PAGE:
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The International Motor Show, Europe’s largest automobile exhibition, is usually dominated by the continent’s top combustion engine brands, including BMW, Mercedes and Porsche. At the most recent expo in Munich last week, the spotlight was firmly on electric vehicles — a sector in which the EU’s auto industry has fallen woefully behind China.
The bloc is determined not to let car production go the way of its solar industry, which was overwhelmed by fierce competition from cheap Chinese imports a decade ago. On Wednesday, European Commission President Ursula von der Leyen announced an anti-subsidy probe into China’s electric vehicle industry, marking an escalation of tensions with Beijing as the bloc aims to reduce its dependence on China.
It should come as no surprise that the Chinese state has heavily subsidised its electric vehicle industry. From raw materials through to production, it has been cornering the supply chain for decades. It has acted in an anti-competitive manner and it is fair for the EU to investigate Chinese practices. But, ultimately, retaliatory measures would not be in its interests.
First, if it is serious about its goal to lower carbon emissions as quickly as possible, it should not matter where EVs are being produced — particularly as the EU intends to ban the sale of new combustion engine cars from 2035. There is also no clear national security risk from China’s presence in the European EV market and it already faces a 10 per cent tariff. Indeed, Brussels imposed tariffs in 2013 on Chinese solar panels but lifted them five years later because it could not reach its renewable energy targets without them.
Further tariffs on Chinese imports would also coddle European carmakers, which have dawdled on EVs for years. German manufacturers have long been resistant, with trade unions and car lobbies reluctant to shift away from internal combustion engines — where European industry has prowess, and which are also more labour-intensive.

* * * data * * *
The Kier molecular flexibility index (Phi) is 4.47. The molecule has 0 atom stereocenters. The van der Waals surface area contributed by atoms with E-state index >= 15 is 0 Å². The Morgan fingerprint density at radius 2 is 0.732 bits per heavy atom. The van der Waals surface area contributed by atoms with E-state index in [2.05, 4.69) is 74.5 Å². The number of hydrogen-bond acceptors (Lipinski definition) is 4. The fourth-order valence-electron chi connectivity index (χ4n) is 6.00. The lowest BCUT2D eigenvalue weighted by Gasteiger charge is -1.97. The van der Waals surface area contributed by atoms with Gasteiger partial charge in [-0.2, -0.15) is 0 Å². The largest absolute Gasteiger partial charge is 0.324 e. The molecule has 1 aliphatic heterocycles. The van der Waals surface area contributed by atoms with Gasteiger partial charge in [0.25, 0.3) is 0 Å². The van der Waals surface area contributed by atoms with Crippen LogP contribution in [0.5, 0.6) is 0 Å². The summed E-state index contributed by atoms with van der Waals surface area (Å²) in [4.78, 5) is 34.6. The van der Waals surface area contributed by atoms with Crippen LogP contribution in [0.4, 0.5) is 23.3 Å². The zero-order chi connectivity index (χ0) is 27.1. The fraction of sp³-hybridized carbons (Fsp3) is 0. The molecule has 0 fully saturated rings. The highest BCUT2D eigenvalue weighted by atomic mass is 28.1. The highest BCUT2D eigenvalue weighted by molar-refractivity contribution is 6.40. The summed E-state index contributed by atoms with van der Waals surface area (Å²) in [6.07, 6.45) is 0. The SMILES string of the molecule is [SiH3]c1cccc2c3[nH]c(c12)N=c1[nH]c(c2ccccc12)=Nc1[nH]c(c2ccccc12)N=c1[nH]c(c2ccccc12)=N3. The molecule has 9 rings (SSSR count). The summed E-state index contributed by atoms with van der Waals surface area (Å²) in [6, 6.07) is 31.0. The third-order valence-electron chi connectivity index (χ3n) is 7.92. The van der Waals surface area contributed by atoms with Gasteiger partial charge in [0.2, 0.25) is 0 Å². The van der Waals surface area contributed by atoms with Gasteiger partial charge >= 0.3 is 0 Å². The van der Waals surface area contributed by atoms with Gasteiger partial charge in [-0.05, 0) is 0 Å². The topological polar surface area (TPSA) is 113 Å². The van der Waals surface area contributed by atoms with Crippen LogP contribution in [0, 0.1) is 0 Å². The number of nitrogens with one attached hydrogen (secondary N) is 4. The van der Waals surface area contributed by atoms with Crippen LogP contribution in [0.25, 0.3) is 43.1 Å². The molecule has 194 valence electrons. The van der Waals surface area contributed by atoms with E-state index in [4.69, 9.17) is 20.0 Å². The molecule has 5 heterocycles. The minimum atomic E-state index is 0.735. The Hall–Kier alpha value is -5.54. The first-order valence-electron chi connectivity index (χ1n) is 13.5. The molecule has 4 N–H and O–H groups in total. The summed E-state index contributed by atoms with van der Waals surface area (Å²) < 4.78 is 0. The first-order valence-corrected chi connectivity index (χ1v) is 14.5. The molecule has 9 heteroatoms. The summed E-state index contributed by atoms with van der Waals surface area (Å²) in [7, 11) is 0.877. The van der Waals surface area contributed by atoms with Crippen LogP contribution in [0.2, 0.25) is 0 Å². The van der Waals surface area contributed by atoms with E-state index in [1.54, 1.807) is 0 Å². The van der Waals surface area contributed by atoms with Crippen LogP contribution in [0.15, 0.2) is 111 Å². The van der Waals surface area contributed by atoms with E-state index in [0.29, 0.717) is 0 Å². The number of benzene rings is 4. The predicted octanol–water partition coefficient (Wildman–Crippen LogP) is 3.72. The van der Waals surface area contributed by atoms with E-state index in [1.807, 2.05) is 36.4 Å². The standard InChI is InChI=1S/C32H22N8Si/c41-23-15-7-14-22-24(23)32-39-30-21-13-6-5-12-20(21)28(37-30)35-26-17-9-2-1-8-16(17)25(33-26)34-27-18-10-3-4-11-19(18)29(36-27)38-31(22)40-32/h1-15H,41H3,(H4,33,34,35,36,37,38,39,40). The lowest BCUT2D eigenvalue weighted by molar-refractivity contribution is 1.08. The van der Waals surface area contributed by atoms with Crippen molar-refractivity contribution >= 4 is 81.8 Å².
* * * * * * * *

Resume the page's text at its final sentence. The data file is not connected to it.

EU tariffs on Chinese EVs would also sour relations and risk triggering retaliation from Beijing, which could be harmful to European interests; on Thursday, China’s commerce ministry attacked the EU’s probe as a “naked protectionist act”. Cheap imports from China during a cost of living crisis benefit the EU, particularly while European production is less efficient. German producers rely heavily on selling into the Chinese market, and European manufacturers are already integrating batteries made by Chinese companies in Europe or China into their supply chains. Efforts to counter car imports from Japan in the 1980s ultimately led to Japanese firms shifting production to Europe anyhow.
The probe itself may merely be von der Leyen’s response to political pressure. Nonetheless, Europe still needs to accelerate the development of EV models and knowhow, to ensure it does not become overly reliant on Chinese production. Indeed, given prospective levels of EV demand, there will be a large enough market for domestic manufacturers even if Chinese EVs continue to flood in. Imports of Chinese EVs are only a small share of the bloc’s market, though forecast to rise to 15 per cent in the coming years.
China has created an uneven playing field, but the gap between European and Chinese EV makers cannot be entirely ascribed to Beijing’s actions. Europe has dallied over the transition and lacked foresight. The bloc needs to increase its foothold in EVs — improved tax incentives and building charging infrastructure could help. But resorting to protectionism is not the answer. Industries are always evolving and for automakers it is now the battery, not the engine, that offers the added value. Europe has learnt that the hard way. Perhaps competitive pressures can help its manufacturers to finally make the leap.